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Re: Deadlock when receiving kill-signal from child process

On Aug 7,  3:45am, Mathias Fredriksson wrote:
} Sadly I can't be of much assistance here, I believe you can't call
} pthread mutexes from a signal handler

If true, that would mean either (a) you can't use stdio functions from
a signal handler, because this implementation of stdio is using pthread
mutexes, or (b) stdio is not allowed to use pthread mutexes, so this 
implementation is broken.

} but that isn't whats happening
} here? If I understand correctly a signal is received while a mutex
} lock is (being) aquired.

Specifially ferror() is attempting to acquire a mutex lock when the
signal arrives, and then the handler calls fputc() which tries to
acquire the same lock, and: clunk.

} I'm not quite sure I understand what these changes do

queue_signals() increments a counter that is tested in the signal
handler.  If the counter is nonzero, the handler does nothing but
make note in a static array that the signal was received.  If too
many signals arrive before there is an opportunity to empty the
array, the excess are simply dropped.  (The default is to be able
to queue 128 signals before starting to lose some -- if you're
expecting the shell to handle massive numbers of signals arriving
in quick succession, you're using the wrong tool for your job.
Further, this is another reason I'm reluctant to adopt the WINCH
approach for signals in general.)

dont_queue_signals() forces the counter to zero and calls all the
shell function handlers for the signals in the static array, in the
order the signals were recorded.

restore_queue_signals() sets the counter back to some previous state
(obtained from queue_signal_level()).

unqueue_signals() decrements the counter and calls all the shell
functions if (when) it reaches zero.

Using the counter means that you can have arbitrarily deep nesting of
queue_signals().  Using dont_queue_signals() implies that it is known
to be safe to run the handlers at that time, because it unwinds all
those levels of nesting at once.

So anytime I find myself using dont_queue_signals() I worry that there
is a calling scope reason avoid signal handlers.  On the other hand,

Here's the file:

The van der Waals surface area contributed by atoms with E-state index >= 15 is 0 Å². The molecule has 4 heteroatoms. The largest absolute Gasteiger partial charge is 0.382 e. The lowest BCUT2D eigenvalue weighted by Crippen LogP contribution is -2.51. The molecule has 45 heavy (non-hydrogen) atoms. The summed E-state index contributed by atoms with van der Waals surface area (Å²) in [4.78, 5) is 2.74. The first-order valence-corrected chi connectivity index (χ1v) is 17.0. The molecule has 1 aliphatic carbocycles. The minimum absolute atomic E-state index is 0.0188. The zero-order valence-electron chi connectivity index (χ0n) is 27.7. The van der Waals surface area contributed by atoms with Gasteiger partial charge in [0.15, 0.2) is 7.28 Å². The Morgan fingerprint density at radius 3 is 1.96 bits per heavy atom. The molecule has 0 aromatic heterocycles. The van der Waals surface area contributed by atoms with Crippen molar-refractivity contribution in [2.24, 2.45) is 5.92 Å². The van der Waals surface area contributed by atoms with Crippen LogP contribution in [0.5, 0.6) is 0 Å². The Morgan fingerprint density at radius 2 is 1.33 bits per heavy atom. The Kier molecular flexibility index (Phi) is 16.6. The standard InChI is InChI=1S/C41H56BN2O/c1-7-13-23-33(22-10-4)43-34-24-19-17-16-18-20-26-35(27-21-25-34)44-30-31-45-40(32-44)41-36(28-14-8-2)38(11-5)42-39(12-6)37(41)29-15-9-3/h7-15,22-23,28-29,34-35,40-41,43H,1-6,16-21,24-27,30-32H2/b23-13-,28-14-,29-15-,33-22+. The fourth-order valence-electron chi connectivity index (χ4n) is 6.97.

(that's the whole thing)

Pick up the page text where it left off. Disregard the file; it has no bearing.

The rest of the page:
if it's safe to run shell code at all (e.g., runshfunc()), it should
also be safe to run signal traps.

} but at least
} this last patch made it a lot harder for me to have zsh lock up. I had
} to leave my script running in a while true; do ...; done loop
} (eventually, 30sec-10min it would hit a lock).
} #0  0x00007fff8abfe72a in __sigsuspend ()
} #1  0x0000000107b59287 in signal_suspend ()
} #2  0x0000000107b30671 in zwaitjob ()

Sigh.  That looks like another case of waiting for a child that does
not exist.  Unfortunately this time the call stack beyond here does
not hint at where that job was started.  Might need another strace
that corresponds to this backtrace.

} This just seems like the same mutex stuff again:
} #0  0x00007fff8abfe166 in __psynch_mutexwait ()
} #1  0x00007fff8e4b578a in _pthread_mutex_lock ()
} #2  0x00007fff82ce5750 in fputc ()
} #3  0x0000000102c20cd5 in zputs ()
} #4  0x0000000102c20b3c in mb_niceformat ()
} #5  0x0000000102c201cd in zwarning ()
} #6  0x0000000102c20376 in zwarn ()
} #7  0x0000000102c143da in wait_for_processes ()
} #8  0x0000000102c140a6 in zhandler ()
} #9  <signal handler called>
} #10 0x00007fff8abfe72a in __sigsuspend ()

The stack must go further than this?  What called __sigsuspend() ?

} This also looks vaguely familiar but might as well post it:
} #0  0x00007fff8abf95da in syscall_thread_switch ()
} #1  0x00007fff853a982d in _OSSpinLockLockSlow ()
} #2  0x00007fff896d771b in szone_malloc_should_clear ()

Yeah, this is a signal arriving during memory allocation.  Looks like
it came from here:

} #14 0x00007fff896d98d6 in szone_free_definite_size ()
} #15 0x0000000101ca5874 in execlist ()

So we definitely need queue_signals() somewhere down in the guts of
execlist().  Which means rejiggering some of the stuff from previous
patches, so I think I'd better back up and send a new patch against
the git master.

What next concerns me is being sure that signals are unqueued often
enough that interrupts still work, etc.

} #0  0x00007fff8abfe72a in __sigsuspend ()
} #1  0x0000000107509287 in signal_suspend ()
} #11 0x00000001075090b0 in zhandler ()
} #12 <signal handler called>
} #13 0x00007fff8abfe97a in write$NOCANCEL ()
} #14 0x00007fff82ceb9ed in _swrite ()
} #15 0x00007fff82ce44a7 in __sflush ()
} #16 0x00007fff82ce43f5 in fflush ()
} #17 0x0000000107515376 in zwarn ()
} #18 0x00000001075093da in wait_for_processes ()
} #19 0x00000001075090a6 in zhandler ()
} #20 <signal handler called>
} #21 0x00007fff8abffa12 in sigprocmask ()

This trace must also go further?  The part shown is calling a handler
while during fflush() in a previous handler, but the trace doesn't
go back far enough to see where the first handler was called.

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